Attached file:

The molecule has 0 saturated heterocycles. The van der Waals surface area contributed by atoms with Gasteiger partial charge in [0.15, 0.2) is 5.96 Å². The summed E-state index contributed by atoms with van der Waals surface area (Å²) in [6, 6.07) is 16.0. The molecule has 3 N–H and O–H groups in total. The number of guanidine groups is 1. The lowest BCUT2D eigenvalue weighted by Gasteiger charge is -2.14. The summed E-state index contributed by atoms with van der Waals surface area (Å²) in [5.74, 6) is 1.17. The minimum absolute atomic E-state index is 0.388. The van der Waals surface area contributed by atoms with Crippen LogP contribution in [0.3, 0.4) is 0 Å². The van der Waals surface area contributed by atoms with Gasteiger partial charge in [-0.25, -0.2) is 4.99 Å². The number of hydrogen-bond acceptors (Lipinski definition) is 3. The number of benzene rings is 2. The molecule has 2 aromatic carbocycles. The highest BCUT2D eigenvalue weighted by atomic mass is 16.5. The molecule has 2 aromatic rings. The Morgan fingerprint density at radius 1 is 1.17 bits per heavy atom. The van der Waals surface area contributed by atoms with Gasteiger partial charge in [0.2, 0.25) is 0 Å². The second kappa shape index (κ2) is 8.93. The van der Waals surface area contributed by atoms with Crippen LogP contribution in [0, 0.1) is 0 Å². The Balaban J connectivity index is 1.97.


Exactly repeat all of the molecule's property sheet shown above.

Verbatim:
The molecule has 0 saturated heterocycles. The van der Waals surface area contributed by atoms with Gasteiger partial charge in [0.15, 0.2) is 5.96 Å². The summed E-state index contributed by atoms with van der Waals surface area (Å²) in [6, 6.07) is 16.0. The molecule has 3 N–H and O–H groups in total. The number of guanidine groups is 1. The lowest BCUT2D eigenvalue weighted by Gasteiger charge is -2.14. The summed E-state index contributed by atoms with van der Waals surface area (Å²) in [5.74, 6) is 1.17. The minimum absolute atomic E-state index is 0.388. The van der Waals surface area contributed by atoms with Crippen LogP contribution in [0.3, 0.4) is 0 Å². The van der Waals surface area contributed by atoms with Gasteiger partial charge in [-0.25, -0.2) is 4.99 Å². The number of hydrogen-bond acceptors (Lipinski definition) is 3. The number of benzene rings is 2. The molecule has 2 aromatic carbocycles. The highest BCUT2D eigenvalue weighted by atomic mass is 16.5. The molecule has 2 aromatic rings. The Morgan fingerprint density at radius 1 is 1.17 bits per heavy atom. The van der Waals surface area contributed by atoms with Gasteiger partial charge in [0.2, 0.25) is 0 Å². The second kappa shape index (κ2) is 8.93. The van der Waals surface area contributed by atoms with Crippen LogP contribution in [0, 0.1) is 0 Å². The Balaban J connectivity index is 1.97.